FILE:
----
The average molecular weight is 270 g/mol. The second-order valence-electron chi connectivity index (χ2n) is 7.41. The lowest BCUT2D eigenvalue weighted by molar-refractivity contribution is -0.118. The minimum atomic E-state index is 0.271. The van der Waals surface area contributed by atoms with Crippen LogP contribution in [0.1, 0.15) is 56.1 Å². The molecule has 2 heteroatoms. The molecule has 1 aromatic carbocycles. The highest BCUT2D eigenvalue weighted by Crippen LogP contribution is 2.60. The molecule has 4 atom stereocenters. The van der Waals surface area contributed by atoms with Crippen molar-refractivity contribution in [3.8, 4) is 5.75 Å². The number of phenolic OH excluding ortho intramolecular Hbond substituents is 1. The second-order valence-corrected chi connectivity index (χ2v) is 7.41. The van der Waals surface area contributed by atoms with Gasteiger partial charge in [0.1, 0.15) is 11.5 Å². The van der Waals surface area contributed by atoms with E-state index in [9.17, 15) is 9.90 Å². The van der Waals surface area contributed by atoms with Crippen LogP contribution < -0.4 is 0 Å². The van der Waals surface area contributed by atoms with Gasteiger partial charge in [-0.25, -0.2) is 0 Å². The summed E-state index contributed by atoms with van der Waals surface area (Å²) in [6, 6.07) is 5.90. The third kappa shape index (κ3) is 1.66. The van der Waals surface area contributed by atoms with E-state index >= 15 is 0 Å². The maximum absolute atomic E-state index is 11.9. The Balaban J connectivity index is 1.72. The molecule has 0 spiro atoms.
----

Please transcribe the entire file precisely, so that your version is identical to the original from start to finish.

The average molecular weight is 270 g/mol. The second-order valence-electron chi connectivity index (χ2n) is 7.41. The lowest BCUT2D eigenvalue weighted by molar-refractivity contribution is -0.118. The minimum atomic E-state index is 0.271. The van der Waals surface area contributed by atoms with Crippen LogP contribution in [0.1, 0.15) is 56.1 Å². The molecule has 2 heteroatoms. The molecule has 1 aromatic carbocycles. The highest BCUT2D eigenvalue weighted by Crippen LogP contribution is 2.60. The molecule has 4 atom stereocenters. The van der Waals surface area contributed by atoms with Crippen molar-refractivity contribution in [3.8, 4) is 5.75 Å². The number of phenolic OH excluding ortho intramolecular Hbond substituents is 1. The second-order valence-corrected chi connectivity index (χ2v) is 7.41. The van der Waals surface area contributed by atoms with Gasteiger partial charge in [0.1, 0.15) is 11.5 Å². The van der Waals surface area contributed by atoms with E-state index in [9.17, 15) is 9.90 Å². The van der Waals surface area contributed by atoms with Crippen LogP contribution < -0.4 is 0 Å². The van der Waals surface area contributed by atoms with Gasteiger partial charge in [-0.25, -0.2) is 0 Å². The summed E-state index contributed by atoms with van der Waals surface area (Å²) in [6, 6.07) is 5.90. The third kappa shape index (κ3) is 1.66. The van der Waals surface area contributed by atoms with E-state index >= 15 is 0 Å². The maximum absolute atomic E-state index is 11.9. The Balaban J connectivity index is 1.72. The molecule has 0 spiro atoms.